Evaluating the Sleeper Berth Provision: Investigating Usage Characteristics and Safety-Critical Event Involvement
Soccolich, Susan A.
Hanowski, Richard J.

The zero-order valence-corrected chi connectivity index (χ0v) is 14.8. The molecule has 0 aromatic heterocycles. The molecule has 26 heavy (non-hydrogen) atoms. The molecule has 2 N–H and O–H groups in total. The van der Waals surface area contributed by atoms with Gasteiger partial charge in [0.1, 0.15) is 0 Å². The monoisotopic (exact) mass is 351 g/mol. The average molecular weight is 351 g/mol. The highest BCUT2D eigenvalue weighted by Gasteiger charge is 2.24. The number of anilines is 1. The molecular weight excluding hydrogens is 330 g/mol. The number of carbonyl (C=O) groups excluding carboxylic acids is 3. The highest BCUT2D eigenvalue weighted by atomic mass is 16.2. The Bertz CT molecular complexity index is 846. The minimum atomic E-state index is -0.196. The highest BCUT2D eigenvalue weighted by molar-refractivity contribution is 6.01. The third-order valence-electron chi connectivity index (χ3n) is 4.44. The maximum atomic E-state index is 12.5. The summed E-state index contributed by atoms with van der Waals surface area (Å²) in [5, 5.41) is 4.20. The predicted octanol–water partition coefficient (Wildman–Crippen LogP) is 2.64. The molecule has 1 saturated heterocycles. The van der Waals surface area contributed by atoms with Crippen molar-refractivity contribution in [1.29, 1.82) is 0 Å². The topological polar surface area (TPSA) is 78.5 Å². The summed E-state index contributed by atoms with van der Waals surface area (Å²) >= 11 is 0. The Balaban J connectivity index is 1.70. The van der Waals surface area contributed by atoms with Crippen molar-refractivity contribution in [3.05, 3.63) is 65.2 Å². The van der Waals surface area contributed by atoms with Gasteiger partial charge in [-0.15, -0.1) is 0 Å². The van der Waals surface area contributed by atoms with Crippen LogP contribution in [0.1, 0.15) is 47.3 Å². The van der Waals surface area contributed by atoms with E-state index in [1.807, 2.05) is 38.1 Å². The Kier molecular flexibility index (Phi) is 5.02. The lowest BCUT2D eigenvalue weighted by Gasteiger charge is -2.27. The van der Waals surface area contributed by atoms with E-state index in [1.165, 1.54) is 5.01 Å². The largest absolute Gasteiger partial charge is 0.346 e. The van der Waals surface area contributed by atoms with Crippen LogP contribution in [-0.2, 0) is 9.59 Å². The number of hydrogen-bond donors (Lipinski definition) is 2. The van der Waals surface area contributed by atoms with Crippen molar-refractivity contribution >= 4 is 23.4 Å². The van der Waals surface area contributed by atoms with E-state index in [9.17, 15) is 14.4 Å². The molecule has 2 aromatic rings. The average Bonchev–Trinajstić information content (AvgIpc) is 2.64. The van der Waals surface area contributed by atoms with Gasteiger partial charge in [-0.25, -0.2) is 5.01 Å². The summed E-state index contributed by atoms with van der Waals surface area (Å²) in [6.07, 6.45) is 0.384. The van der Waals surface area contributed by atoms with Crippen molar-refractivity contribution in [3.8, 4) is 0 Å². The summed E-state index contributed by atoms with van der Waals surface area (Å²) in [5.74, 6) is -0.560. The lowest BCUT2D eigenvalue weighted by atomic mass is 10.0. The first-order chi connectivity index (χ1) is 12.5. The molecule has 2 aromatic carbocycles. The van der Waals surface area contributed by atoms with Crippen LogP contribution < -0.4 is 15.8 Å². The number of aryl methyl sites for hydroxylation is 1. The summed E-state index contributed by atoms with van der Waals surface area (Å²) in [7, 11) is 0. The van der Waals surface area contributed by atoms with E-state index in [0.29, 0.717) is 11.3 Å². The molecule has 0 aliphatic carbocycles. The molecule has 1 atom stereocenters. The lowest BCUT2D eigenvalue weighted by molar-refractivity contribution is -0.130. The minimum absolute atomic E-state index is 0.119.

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Hours-of-service (HOS) regulations control the maximum daily drive time, workday hours, and work week (period) hours for commercial motor vehicle (CMV) drivers. The regulations also include periods of off-duty time that drivers must take before beginning a work shift, referred to as shift-restart methods in this study. In the 2005 regulations, the shift-restart methods included taking at least 10 consecutive hours off duty or in the sleeper berth (10+ hour restart), taking at least 34 consecutive hours off duty or in the sleeper berth (34+ hour restart), and a sleeper berth provision (SBP). The SBP requires one period of at least 8 (but less than 10) consecutive hours spent in the sleeper berth plus a period of at least 2 (but less than 10) consecutive hours spent in the sleeper berth, off duty but not in the sleeper berth, or a combination of off-duty time spent in and out of the sleeper berth. The purpose of this project was to examine the usage of shift-restart methods and the relationship between shift-restart methods and driver safety performance in a naturalistically collected driving data set. The data used for this study were collected by the Virginia Tech Transportation Institute (VTTI) in the Naturalistic Truck Driving Study (NTDS) and developed into a hybrid data set of naturalistically collected video data and activity register data that accurately detail the participating CMV drivers’ driving and non-driving activities.(7) With the activity register data, researchers determined which restart method drivers used before beginning a new work shift: 10+ hour restart, 34+ hour restart, or the SBP. The proportion of shifts preceded by SBP breaks was significantly higher for drivers who reported taking medications regularly versus those who did not and also for drivers with longer average delivery distances. The number of years of CMV driving experience had a significant inverse relationship with the proportion of total shifts with SBP breaks. A mixed-effect negative binomial model with a logarithmic link function was used to model safety-critical event (SCE) rate at the shift level, controlling for the driver. The SCE rates in shifts following an SBP break were found not to be statistically different from those in shifts following 10+ hour or 34+ hour restart breaks. Odds ratios were also used to assess the risks associated with each of the three shift-restart methods. The 10+ hour restart and 34+ hour restart methods were found not to be significantly different. However, both the 10+ hour restart and 34+ hour restart methods were associated with significantly higher risk than the SBP. This project serves to enhance the understanding of the current HOS regulations and the impact that these regulations have on drivers, a topic of significant concern in the CMV community. Drivers have different preferred break usage patterns. The use of the SBP in the current study does not appear to be associated with a decrement in safety performance. Future efforts should look into how the usage of shift-restart methods has changed under the new regulations, which went into effect on July 1, 2013, and modified the driving limits, on-duty time limits, and rest break requirements.